1. Create a talent seeking mindset. Company executives should constantly be seeking top talent, not only when a position is open and not only within the marine industry. Keep an eye out for mentions of top performers within industry publications, for example.
2. Consider all search options. Decide whether you have the time, energy and expertise to conduct the search internally or whether you’d be more successful hiring a professional recruiter.
3. Conduct a detailed needs analysis. Everyone involved in the hiring decision should meet to decide the characteristics of the candidate being sought.
4. Write a compelling job description. This will serve as the recruiting script as presentations are made to prospective candidates. This will also be used for internet job board postings and print advertisements. Try to avoid words like “must have” and “requirements include.” Instead, tell a story about the opening using words that sell the position and the region where the position is based.
5. Research your competitors. Visit their web sites and read their press releases, for example, and then create a target list of companies from which candidates might come. Think out of the box. Ask yourself whether there are other industries from which you may want to source talent.
6. Advertise the opening. Place the position on internet job boards, both general and industry-specific (careerboat.com, monster.com, hotjobs.com, careerbuilder.com, nmma.org/jobmart/, proboat.com, etc.), and within targeted print media.
7. Create a review process. This should include assigning responsibility for candidate screening, scheduling of interviews, administering of behavioral profiles, background checks, education verification, etc. Have the professional courtesy to respond to all applicants.
8. Study candidates’ qualifications. Collect the following info:
• Does the candidate meet the technical qualifications for the position?
• In each job the candidate has held, what were they most proud of? What kind of results did they generate for their previous employers?
• What are their strengths and weaknesses?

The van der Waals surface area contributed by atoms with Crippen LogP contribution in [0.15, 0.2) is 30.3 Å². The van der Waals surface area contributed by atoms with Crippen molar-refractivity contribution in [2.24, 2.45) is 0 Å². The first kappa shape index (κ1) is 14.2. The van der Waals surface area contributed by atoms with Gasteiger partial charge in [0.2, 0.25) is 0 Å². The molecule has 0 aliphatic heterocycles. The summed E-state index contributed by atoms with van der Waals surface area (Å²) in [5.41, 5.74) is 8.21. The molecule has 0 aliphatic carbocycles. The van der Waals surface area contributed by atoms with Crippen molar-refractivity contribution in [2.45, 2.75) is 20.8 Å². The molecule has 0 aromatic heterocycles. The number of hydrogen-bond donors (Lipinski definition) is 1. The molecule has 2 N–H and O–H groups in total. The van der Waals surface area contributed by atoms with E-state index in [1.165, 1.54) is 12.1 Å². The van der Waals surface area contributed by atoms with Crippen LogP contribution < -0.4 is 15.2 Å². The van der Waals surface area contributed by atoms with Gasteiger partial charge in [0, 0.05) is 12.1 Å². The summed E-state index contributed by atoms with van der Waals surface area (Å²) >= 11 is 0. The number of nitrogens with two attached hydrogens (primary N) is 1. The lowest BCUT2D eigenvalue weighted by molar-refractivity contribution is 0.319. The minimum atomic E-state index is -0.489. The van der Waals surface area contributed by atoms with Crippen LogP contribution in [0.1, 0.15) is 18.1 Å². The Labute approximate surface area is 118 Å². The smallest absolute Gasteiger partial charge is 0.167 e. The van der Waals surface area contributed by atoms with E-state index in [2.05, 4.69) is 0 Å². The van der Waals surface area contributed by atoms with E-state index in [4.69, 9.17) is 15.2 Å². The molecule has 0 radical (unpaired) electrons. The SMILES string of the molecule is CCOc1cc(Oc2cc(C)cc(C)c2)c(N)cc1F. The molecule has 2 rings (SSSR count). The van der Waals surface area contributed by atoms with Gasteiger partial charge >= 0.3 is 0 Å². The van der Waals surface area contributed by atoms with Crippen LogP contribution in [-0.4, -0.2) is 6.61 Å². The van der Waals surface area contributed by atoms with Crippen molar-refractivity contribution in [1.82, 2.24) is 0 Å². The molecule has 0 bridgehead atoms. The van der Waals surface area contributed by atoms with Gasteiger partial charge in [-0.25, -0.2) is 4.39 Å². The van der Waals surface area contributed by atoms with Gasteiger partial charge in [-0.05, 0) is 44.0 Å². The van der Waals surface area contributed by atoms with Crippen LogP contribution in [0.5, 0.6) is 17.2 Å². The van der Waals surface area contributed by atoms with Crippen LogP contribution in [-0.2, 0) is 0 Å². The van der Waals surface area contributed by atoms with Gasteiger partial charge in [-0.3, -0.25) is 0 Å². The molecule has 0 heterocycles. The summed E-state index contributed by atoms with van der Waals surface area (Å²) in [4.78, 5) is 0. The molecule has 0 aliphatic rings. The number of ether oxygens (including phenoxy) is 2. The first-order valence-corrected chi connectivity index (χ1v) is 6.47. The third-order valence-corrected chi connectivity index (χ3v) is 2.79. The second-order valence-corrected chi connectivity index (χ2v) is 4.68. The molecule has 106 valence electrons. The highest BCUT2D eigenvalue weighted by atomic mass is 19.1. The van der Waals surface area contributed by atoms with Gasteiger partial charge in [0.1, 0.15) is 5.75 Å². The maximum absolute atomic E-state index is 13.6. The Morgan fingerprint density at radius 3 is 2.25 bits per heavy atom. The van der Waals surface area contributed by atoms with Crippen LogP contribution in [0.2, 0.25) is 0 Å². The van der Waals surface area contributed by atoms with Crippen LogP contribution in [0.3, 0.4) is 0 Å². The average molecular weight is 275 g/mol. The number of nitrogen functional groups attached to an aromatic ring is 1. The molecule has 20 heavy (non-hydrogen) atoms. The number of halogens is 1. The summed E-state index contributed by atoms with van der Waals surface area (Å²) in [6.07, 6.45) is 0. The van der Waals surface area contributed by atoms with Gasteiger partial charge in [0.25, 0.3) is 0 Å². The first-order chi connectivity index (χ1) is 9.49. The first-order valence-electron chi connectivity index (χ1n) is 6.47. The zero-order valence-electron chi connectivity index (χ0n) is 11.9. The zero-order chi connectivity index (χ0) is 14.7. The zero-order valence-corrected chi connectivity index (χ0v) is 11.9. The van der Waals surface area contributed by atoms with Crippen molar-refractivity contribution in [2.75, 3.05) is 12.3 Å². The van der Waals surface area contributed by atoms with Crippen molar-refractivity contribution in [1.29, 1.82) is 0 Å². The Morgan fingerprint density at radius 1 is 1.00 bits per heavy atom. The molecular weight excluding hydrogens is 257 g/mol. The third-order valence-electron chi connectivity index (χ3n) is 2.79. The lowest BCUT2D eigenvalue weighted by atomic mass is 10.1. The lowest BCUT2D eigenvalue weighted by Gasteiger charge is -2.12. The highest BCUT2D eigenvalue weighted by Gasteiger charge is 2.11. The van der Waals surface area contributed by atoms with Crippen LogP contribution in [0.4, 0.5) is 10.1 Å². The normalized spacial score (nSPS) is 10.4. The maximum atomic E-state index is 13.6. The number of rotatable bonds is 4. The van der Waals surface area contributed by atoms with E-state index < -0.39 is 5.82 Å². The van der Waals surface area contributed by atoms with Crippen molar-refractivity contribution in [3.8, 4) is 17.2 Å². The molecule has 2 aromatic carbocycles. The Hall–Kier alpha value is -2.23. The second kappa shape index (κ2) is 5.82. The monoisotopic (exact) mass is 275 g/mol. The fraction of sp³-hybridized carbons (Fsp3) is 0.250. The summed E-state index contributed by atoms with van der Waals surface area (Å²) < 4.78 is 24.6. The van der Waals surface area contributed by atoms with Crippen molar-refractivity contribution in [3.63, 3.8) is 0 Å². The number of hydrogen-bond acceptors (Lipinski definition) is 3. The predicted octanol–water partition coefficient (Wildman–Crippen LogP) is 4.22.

• What’s the candidate’s three- to seven-year vision for their career?
• What is their motivation to make a career change?
• What are their compensation expectations?
• What, if any, relocation needs do they have? (This is the No. 1 reason people do or don’t consider a career change. This should be addressed early on in the process.)
9. Ensure a good match. Thirty percent of good hiring decisions concern the candidate’s qualifications and 70 percent depends on making the right “chemistry” match. Develop a process for determining whether candidates are a good fit. Try to identify synergies between your company culture and the candidate. Oftentimes these are things that happen outside the work place. (Behavior profiling, hobbies, personal interests and life motivation).
10. Narrow your list. to 3-5 of the strongest candidates and compile a candidate profile, including:
• Biography (1 page snapshot of the candidate)
• References (Conduct a minimum of two conversations with the candidate’s professional references)
11. Conduct interviews. Whether face-to-face or on the phone, remember to continue to sell your company and the opportunity as you qualify the candidate.
12. Consider a second interview. For those who are most promising, you may want to conduct a second interview, to which you should consider inviting their spouse. This is another chance to “sell” the opportunity – and don’t forget to sell the area. If the spouse isn’t on board, it isn’t going to happen.
13. Make a fair and competitive offer. Try to get it right the first time. Set a timeline for when you’ll need a response. Be prepared for a counter-offer.
14. Create a schedule. Once an agreement is reached, confirm the start date and stay in touch regularly (approximately once a week) with the new hire between the acceptance date and the start date.
15. Continue to evaluate. Set a time table for reviews of new hires to ensure a good match for both parties. The first one should be relatively soon after start date.
Source: Brooks Marine Group, Inc. (www.brooksmarinegroup.com), a management recruiting firm serving the recreational marine industry. In addition to its retained search and recruiting operations, Brooks Marine Group operates the on-line job board and employment site, www.careerboat.com.